The gridded bedrock map from the IceBridge/Bedmap2 ice thickness data shows the basal morphology of Recovery Ice Stream (Fig. 3a). An elongated bedrock trough underlies the central trunk of Recovery Ice Stream. The ice stream is bisected into upper and lower troughs by a 500–1000 m high ridge located at ~ 17° W; the 500 km long lower segment is up to 2000 m deep and 40 km wide. Bounded by the Shackleton Range to its north, the lower trough has steep lateral margins (typical slope of 0.2–0.6), where total bedrock relief from the top of the Shackleton Range to the bottom of the Recovery trough approaches 4000 m. The upper segment is ~ 1500 m shallower and slightly wider. Ice thickness is 2500–3000 m over the lower trough and 3000– 3500 m in the upper trough. The high velocities in the main Recovery Ice Stream trunk are generally confined to the deep troughs (Reference Scheuchl, Mouginot and RignotScheuchl and others, 2012; Fig. 3b).
Downstream of the main trunk a broad ridge, presumed to be a southern extension of Shackleton Range, rises at least 1000 m to its crest (–200 m to –700 m) (Fig. 3a). Close to the eastern edge of the Shackleton Range, as the lower trough rises towards the grounding line, the ice flow bifurcates (Fig. 3b; see also Figs 3c and 4). The western portion of the ice flow moves towards a narrow section of grounding line, widely accepted to be the Recovery Ice Stream grounding line. The eastern portion of the ice flow veers to the east up and over the elevated topography at the edge of the Shackleton Range. This ice goes afloat adjacent to the Slessor Glacier inflow. We refer to the southern limb as the ‘Recovery branch’ and the northern limb as the ‘Shackleton branch’ (Fig. 3b and c).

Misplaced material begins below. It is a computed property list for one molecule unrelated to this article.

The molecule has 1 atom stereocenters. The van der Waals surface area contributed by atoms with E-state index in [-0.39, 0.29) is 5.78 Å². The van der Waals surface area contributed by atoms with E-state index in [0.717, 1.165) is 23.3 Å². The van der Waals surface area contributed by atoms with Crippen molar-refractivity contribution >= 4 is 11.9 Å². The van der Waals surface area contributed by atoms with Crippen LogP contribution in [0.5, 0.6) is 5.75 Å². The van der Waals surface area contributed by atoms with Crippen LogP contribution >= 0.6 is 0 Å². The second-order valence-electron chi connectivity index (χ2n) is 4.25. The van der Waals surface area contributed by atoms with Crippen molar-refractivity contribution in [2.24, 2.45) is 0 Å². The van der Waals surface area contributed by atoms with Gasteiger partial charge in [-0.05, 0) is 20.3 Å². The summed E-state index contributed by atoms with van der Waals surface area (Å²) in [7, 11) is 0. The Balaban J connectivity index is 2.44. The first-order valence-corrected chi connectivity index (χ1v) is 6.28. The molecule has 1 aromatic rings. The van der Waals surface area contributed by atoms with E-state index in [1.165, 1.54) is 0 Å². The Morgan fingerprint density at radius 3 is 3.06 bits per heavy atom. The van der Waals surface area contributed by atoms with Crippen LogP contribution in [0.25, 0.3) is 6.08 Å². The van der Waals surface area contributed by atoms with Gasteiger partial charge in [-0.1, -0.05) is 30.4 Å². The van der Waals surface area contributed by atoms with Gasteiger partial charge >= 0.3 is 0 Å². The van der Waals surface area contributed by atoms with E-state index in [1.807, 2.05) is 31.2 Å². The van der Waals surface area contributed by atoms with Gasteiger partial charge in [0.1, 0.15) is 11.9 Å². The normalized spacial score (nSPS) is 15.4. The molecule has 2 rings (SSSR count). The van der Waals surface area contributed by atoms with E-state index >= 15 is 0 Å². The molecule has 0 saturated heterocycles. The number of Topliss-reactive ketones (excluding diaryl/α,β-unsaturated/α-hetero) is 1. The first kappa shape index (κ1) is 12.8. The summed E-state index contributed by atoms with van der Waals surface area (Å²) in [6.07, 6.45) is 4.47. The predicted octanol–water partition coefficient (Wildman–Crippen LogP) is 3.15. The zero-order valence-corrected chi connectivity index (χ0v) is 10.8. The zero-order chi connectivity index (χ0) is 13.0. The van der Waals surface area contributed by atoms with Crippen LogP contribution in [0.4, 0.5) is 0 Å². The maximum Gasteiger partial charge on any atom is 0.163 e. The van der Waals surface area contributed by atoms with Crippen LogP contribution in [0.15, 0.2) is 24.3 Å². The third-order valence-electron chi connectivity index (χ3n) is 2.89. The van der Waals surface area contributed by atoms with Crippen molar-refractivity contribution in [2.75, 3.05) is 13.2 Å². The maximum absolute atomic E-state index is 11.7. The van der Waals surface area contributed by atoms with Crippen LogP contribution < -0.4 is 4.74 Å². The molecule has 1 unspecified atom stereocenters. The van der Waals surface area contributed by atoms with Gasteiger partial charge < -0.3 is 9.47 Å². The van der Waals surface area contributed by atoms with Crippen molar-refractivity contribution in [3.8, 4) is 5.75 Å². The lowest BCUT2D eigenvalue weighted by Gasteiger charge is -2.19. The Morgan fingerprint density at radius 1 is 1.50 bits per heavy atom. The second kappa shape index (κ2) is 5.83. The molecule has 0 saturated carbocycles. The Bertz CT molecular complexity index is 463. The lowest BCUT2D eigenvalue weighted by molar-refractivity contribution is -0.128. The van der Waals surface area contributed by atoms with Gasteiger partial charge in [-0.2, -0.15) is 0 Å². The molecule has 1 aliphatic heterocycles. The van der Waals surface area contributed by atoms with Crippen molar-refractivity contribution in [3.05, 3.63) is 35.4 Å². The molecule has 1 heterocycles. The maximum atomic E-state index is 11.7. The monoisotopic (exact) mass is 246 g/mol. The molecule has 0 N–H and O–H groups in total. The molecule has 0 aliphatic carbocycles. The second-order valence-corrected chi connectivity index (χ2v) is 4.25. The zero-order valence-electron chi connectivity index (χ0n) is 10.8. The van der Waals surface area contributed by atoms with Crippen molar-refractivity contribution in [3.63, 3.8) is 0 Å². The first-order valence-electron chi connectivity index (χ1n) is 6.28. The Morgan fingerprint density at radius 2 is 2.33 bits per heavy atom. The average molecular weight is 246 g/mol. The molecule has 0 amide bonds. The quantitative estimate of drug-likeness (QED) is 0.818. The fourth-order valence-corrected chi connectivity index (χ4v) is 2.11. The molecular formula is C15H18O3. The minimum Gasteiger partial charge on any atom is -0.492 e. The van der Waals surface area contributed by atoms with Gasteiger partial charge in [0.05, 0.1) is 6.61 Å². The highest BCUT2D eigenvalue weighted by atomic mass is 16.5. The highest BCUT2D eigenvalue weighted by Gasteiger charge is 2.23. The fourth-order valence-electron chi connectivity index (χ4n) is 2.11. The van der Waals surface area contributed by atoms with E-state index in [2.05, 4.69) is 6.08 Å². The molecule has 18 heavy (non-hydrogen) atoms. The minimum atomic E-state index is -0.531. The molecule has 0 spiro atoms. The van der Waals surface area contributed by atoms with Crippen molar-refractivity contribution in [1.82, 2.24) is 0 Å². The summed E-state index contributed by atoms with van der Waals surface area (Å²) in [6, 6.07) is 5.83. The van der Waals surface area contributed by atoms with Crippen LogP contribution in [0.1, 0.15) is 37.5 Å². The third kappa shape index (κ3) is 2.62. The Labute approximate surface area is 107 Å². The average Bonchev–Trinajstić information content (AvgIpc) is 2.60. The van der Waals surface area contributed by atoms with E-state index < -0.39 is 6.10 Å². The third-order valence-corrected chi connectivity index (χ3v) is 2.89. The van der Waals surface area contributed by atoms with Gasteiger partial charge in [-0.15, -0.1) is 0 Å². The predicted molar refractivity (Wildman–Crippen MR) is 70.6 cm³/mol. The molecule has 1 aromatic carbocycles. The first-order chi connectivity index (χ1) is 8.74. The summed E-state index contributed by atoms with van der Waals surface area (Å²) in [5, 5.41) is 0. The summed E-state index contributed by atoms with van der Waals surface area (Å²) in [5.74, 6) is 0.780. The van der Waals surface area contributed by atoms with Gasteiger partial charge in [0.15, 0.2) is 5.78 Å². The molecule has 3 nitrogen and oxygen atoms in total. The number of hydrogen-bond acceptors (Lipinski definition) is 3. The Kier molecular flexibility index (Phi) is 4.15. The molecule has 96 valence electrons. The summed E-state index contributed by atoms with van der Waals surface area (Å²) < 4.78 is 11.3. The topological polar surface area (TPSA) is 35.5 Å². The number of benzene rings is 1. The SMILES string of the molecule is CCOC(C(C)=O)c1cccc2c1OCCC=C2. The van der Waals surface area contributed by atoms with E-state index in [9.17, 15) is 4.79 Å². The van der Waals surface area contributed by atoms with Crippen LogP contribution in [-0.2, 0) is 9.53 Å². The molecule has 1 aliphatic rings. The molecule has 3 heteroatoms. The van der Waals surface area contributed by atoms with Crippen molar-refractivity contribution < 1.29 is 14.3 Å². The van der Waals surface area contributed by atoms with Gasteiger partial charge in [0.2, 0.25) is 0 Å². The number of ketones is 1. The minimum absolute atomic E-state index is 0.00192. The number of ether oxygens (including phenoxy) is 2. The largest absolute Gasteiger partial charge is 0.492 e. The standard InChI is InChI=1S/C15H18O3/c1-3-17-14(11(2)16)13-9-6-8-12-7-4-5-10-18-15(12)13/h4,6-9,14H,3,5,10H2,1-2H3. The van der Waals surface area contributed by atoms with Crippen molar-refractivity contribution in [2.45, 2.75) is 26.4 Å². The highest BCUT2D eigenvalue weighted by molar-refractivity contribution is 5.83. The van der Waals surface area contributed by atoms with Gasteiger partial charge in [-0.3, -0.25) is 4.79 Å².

The grounding line is located on the downstream side of the ridge, >500 m below the crest; the grounding line depth is 1700 m at the location of maximum ice flux (Recovery branch) and 1000 m at our inferred location of subglacial discharge (Shackleton branch; Fig. 3a–c). This suggests that at present Recovery Ice Stream is mostly grounded on a prograde slope, with the deeper southern section occupying a local minimum in a trough; this trough is probably connected to the larger Crary Trough that lies beneath much of Filchner Ice Shelf. In contrast, Slessor Glacier to the north has a retrograde slope over ~ 100 km of its length, from the Crary Trough into a similarly deep lower-glacier trough, with no topographic barrier (Fig. 3).